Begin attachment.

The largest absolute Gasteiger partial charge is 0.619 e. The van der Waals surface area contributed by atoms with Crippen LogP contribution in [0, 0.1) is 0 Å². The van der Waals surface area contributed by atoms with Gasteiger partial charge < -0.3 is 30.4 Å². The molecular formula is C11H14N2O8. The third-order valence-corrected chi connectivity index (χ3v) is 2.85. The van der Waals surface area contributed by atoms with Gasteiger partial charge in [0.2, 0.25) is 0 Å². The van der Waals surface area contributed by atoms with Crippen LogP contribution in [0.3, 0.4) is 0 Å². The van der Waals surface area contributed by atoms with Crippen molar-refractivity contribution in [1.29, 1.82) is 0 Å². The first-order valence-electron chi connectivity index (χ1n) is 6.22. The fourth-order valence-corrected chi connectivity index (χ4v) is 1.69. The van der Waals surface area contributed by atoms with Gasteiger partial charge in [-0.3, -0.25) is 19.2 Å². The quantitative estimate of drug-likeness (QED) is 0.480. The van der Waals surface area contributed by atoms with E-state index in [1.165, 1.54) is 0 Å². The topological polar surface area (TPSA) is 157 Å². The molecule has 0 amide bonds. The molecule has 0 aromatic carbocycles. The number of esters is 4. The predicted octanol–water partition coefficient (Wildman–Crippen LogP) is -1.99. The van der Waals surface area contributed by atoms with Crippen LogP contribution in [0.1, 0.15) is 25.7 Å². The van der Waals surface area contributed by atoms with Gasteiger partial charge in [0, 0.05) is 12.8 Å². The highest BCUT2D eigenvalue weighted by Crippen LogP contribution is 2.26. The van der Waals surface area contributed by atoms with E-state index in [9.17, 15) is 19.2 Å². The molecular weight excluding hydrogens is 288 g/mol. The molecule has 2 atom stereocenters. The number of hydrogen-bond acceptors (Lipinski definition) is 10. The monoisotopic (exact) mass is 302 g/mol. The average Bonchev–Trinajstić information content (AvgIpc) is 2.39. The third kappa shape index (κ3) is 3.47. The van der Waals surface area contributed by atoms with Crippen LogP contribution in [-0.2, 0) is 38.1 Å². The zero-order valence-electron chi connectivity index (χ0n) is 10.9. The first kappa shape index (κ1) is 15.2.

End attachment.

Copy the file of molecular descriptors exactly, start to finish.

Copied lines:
The largest absolute Gasteiger partial charge is 0.619 e. The van der Waals surface area contributed by atoms with Crippen LogP contribution in [0, 0.1) is 0 Å². The van der Waals surface area contributed by atoms with Gasteiger partial charge < -0.3 is 30.4 Å². The molecular formula is C11H14N2O8. The third-order valence-corrected chi connectivity index (χ3v) is 2.85. The van der Waals surface area contributed by atoms with Gasteiger partial charge in [0.2, 0.25) is 0 Å². The van der Waals surface area contributed by atoms with Crippen LogP contribution in [0.3, 0.4) is 0 Å². The van der Waals surface area contributed by atoms with Crippen molar-refractivity contribution in [1.29, 1.82) is 0 Å². The first-order valence-electron chi connectivity index (χ1n) is 6.22. The fourth-order valence-corrected chi connectivity index (χ4v) is 1.69. The van der Waals surface area contributed by atoms with Gasteiger partial charge in [-0.3, -0.25) is 19.2 Å². The quantitative estimate of drug-likeness (QED) is 0.480. The van der Waals surface area contributed by atoms with E-state index in [1.165, 1.54) is 0 Å². The topological polar surface area (TPSA) is 157 Å². The molecule has 0 amide bonds. The molecule has 0 aromatic carbocycles. The number of esters is 4. The predicted octanol–water partition coefficient (Wildman–Crippen LogP) is -1.99. The van der Waals surface area contributed by atoms with Crippen LogP contribution in [0.1, 0.15) is 25.7 Å². The van der Waals surface area contributed by atoms with Gasteiger partial charge in [0, 0.05) is 12.8 Å². The highest BCUT2D eigenvalue weighted by Crippen LogP contribution is 2.26. The van der Waals surface area contributed by atoms with E-state index in [9.17, 15) is 19.2 Å². The molecular weight excluding hydrogens is 288 g/mol. The molecule has 2 atom stereocenters. The number of hydrogen-bond acceptors (Lipinski definition) is 10. The monoisotopic (exact) mass is 302 g/mol. The average Bonchev–Trinajstić information content (AvgIpc) is 2.39. The third kappa shape index (κ3) is 3.47. The van der Waals surface area contributed by atoms with Crippen LogP contribution in [-0.2, 0) is 38.1 Å². The zero-order valence-electron chi connectivity index (χ0n) is 10.9. The first kappa shape index (κ1) is 15.2.